“Stranger danger” is the idea or warning that all strangers can potentially be dangerous. It is an example of a moral panic that people experience regarding anyone that they are unfamiliar with in society. The phrase stranger danger is intended to sum up the danger associated with adults whom children do not know. – Wikipedia
I think we have all heard the term ‘Stranger Danger’ at some point in our lives. It is a short and sweet way to warn our kids about potential danger from unknown adults. I have used this term before myself but never really drove it home with my kids because it’s a phrase that has always seemed insufficient to me but I never unpacked why…until now.
Don’t talk to Strangers, except when…
Have you told your child not to talk to Strangers? I would be surprised if you had not. Strangers are an unknown in our lives and in the twisted world we live in today, you never know who could be a threat to your child. But here’s a question, have you ever told your child to greet a cashier? A shop assistant who said they were cute? A friendly car guard? A friend of yours from high school that you bumped into at the mall? Of course you have. But isn’t that a Stranger?
I first noticed this double standard when my shy but very friendly (and respectful) daughter would ignore the greetings of cashiers when we went shopping. At first I was mortified because she would just stare at them and I would say ‘Say hello love, it’s rude not to greet’ and then she would grudgingly say Hello. I put it down to shyness and I didn’t push her but then it kept happening and I would get frustrated because she wouldn’t respond when people asked how she was or made a comment about how pretty she is.
One day while driving home I asked her why she didn’t like to say hello to people who greeted her and she said ‘But Mummy! They’re strangers!’ She was absolutely right. As a parent I was giving her mixed messages. On the one hand I was saying ‘Don’t talk to strangers!’ then I was literally forcing her to talk to strangers! How confusing for a kid. How eye opening for me.
Since then I have amended my cautionary words to “Don’t talk to strangers if Mummy and Daddy aren’t there. If someone greets you, you should greet them back but you don’t have to keep talking to them. If they keep talking to you then you say ‘I don’t talk to strangers’ and leave it at that.” I would rather my child be seen as rude than an easy target.
Say hello to the Uncle
Coming from an Indian family, we grew up calling any adult man or woman Uncle or Aunty respectively. It is done as a sign of respect and is common practice among many cultures. Whether that person is a regular feature in the child’s life or a once off visitor is irrelevant.
I don’t enforce this Uncle/Aunty situation with my kids and here’s why:
- The majority of child abuse is done by someone the child knows
- Turning someone into an Aunt or Uncle gives them a sense of closeness to the child that doesn’t always exist
- There is an automatic barrier created with adults on one side who are seen as always right, and kids on the other who have to listen to adults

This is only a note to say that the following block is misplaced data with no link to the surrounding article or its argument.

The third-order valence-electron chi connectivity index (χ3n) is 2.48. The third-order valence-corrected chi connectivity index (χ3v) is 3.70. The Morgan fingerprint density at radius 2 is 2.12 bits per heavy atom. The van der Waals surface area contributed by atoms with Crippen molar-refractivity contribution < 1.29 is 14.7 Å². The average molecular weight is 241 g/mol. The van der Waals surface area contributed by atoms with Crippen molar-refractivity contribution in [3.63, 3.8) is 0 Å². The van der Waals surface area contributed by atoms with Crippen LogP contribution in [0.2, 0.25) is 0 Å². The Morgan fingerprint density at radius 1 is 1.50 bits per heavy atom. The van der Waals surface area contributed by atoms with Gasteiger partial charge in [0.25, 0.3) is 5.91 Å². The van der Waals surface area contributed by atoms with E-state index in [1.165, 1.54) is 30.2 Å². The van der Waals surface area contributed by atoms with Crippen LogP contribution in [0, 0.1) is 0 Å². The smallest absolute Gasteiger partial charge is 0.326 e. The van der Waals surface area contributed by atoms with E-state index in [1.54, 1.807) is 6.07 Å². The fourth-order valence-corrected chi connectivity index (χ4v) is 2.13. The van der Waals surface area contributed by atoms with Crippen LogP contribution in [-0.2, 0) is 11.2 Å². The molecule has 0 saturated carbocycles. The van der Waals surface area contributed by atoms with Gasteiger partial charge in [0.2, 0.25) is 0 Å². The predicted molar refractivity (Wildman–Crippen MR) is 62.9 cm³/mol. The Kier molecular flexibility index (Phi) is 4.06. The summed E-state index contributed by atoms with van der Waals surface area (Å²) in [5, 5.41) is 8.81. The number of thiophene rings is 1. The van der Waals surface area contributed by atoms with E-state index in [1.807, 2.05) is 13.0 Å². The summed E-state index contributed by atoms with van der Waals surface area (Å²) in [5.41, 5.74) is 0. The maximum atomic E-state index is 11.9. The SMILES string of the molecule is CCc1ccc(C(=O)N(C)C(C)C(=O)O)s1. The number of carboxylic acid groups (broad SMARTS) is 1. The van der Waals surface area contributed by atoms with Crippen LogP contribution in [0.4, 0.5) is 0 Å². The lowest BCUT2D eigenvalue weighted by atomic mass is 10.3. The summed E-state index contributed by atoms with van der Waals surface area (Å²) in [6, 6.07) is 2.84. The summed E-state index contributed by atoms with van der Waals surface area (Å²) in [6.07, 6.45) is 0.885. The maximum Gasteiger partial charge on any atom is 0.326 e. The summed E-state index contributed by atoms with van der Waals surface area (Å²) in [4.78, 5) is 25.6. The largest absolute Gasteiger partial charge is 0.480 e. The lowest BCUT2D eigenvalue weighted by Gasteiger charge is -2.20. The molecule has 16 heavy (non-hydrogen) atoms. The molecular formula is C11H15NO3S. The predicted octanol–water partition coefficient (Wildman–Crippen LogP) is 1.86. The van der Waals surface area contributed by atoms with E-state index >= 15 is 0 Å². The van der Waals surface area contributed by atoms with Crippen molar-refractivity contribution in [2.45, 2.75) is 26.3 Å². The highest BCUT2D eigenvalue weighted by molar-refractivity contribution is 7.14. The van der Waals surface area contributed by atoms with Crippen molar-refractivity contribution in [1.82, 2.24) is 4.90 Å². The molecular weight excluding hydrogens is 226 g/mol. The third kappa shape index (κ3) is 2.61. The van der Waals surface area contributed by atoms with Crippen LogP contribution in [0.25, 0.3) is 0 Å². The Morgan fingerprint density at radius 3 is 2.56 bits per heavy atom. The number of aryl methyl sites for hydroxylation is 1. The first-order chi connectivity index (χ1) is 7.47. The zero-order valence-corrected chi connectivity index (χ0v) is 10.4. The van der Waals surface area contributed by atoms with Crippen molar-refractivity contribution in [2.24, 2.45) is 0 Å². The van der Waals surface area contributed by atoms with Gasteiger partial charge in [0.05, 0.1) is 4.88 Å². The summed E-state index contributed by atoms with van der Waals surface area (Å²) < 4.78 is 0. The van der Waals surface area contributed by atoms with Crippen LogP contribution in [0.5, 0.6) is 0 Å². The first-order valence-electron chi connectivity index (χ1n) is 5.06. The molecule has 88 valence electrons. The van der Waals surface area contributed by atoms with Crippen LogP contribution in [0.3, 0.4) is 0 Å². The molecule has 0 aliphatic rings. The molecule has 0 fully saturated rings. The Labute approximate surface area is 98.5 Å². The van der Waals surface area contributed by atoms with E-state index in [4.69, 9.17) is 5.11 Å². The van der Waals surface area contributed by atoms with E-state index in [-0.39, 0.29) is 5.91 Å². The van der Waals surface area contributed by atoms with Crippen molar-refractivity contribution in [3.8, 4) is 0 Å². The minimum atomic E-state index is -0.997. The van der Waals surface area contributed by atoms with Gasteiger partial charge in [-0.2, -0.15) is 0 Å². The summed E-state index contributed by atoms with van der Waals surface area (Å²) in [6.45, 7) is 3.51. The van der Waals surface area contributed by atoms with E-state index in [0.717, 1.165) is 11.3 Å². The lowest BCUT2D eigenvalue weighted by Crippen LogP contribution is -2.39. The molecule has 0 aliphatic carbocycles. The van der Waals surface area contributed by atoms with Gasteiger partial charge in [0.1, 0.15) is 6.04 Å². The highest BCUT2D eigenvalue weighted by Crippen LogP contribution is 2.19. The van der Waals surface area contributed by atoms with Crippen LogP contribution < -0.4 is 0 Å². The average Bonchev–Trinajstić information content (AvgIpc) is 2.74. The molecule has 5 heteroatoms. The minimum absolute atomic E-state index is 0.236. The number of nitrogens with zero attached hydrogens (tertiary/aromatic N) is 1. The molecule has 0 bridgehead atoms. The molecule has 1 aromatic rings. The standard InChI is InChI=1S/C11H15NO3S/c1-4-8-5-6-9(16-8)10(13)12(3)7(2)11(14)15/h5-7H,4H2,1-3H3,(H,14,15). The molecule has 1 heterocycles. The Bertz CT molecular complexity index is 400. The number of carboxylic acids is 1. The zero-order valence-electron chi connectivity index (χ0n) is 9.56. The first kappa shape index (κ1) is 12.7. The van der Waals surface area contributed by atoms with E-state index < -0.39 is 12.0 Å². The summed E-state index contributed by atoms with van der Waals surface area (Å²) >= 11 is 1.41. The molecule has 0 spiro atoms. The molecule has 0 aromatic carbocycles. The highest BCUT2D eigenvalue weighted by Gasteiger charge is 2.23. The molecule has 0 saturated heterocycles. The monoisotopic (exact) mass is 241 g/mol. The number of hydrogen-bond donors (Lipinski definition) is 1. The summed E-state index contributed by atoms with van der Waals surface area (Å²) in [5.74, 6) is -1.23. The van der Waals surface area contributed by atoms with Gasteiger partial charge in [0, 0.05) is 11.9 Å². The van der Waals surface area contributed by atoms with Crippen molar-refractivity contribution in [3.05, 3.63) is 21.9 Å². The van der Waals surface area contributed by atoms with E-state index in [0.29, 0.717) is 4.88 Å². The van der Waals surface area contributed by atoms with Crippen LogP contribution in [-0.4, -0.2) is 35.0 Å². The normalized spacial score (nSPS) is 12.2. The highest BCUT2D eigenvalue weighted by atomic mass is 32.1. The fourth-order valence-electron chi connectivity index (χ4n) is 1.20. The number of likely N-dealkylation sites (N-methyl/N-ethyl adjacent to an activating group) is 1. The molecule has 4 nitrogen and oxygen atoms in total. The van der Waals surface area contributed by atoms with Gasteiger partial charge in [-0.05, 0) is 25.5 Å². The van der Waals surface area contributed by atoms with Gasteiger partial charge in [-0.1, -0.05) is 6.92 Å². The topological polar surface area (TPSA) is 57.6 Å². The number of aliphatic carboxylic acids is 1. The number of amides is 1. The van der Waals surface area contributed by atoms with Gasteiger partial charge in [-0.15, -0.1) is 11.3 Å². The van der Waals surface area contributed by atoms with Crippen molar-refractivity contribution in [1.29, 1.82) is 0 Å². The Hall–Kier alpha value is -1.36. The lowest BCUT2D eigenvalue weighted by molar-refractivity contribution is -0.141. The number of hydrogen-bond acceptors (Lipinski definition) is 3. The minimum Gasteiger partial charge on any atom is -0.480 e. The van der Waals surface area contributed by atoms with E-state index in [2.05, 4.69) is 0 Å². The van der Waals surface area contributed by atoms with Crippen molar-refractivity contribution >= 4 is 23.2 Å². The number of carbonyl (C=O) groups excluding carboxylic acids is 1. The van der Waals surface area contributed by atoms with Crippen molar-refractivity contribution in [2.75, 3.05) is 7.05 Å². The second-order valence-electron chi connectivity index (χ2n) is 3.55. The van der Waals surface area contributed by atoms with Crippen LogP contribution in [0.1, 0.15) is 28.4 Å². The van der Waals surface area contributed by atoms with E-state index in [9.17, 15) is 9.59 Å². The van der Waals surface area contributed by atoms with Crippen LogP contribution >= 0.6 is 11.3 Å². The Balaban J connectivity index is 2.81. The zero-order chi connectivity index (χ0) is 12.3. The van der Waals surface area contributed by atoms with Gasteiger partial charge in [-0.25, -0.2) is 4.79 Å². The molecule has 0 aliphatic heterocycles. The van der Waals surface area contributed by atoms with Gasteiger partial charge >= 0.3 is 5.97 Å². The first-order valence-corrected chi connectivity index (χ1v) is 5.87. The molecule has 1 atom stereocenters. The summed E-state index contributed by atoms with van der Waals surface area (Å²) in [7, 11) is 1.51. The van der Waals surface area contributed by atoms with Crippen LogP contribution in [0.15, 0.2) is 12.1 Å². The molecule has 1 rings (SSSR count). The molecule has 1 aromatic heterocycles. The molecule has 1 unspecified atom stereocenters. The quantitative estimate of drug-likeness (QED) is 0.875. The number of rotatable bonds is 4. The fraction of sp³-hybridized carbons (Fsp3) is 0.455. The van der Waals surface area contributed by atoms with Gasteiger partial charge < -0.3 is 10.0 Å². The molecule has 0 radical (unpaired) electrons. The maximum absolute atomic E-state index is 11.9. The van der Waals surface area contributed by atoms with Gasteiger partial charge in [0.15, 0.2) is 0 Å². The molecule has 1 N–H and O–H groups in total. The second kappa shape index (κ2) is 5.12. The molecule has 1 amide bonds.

Give the Aunty a hug
Have you heard your parents saying this to you growing up? Have you said it to your child? This is so common and in many ways natural. When people see a little kid, especially a child related to someone they care about, they naturally want to show affection to that child. This is often done in the form of a hug or a kiss on the cheek.
This is something I have always hated. I’m not a hugger, it doesn’t come naturally to me unless I am very close to the person and even then I won’t always hug as a greeting. Kissing on the cheek also gives me the heebie jeebies but I have mastered the air kiss (where you lightly touch your cheek to the other person and make a kissing sound without your lips actually touching their skin) so if needed that’s what I do.
My issue with this is that we, as parents, teach our kids that their bodies are their own and that no one is allowed to touch them without their permission. Then we give someone else permission to hug them. It is not uncommon for that person to be a complete stranger to the child. It’s another mixed message that is difficult for children to grasp.
Choose your words carefully and your actions wisely
Don’t let anyone touch you, unless…’
‘No one is allowed to hug you if it makes you feel uncomfortable, except when…’
It’s not fair. We cannot expect kids to work out the exceptions to the rule and enforce them accurately. An alternative form of greeting would be a handshake or the more fun ‘high five’. Full body contact is not necessary to show respect.
The next time you are teaching your child an important safety lesson, think carefully about what you’re saying and then think of those words in its most literal form. That is how your kids are interpreting it. Is the message still clear? Is it still accurate? Do your actions support that message?
It isn’t easy being a parent and times change. What was the norm for our parents may not work for us and likewise, our kids are living in a very different world than what we grew up in. They face challenges that didn’t exist for us and it is our duty to make sure that they are confident in knowing what is right and wrong, confident to speak up against an adult if they feel uncomfortable and confident to correct us when we make mistakes, comfortable in the knowledge that they will be listened to.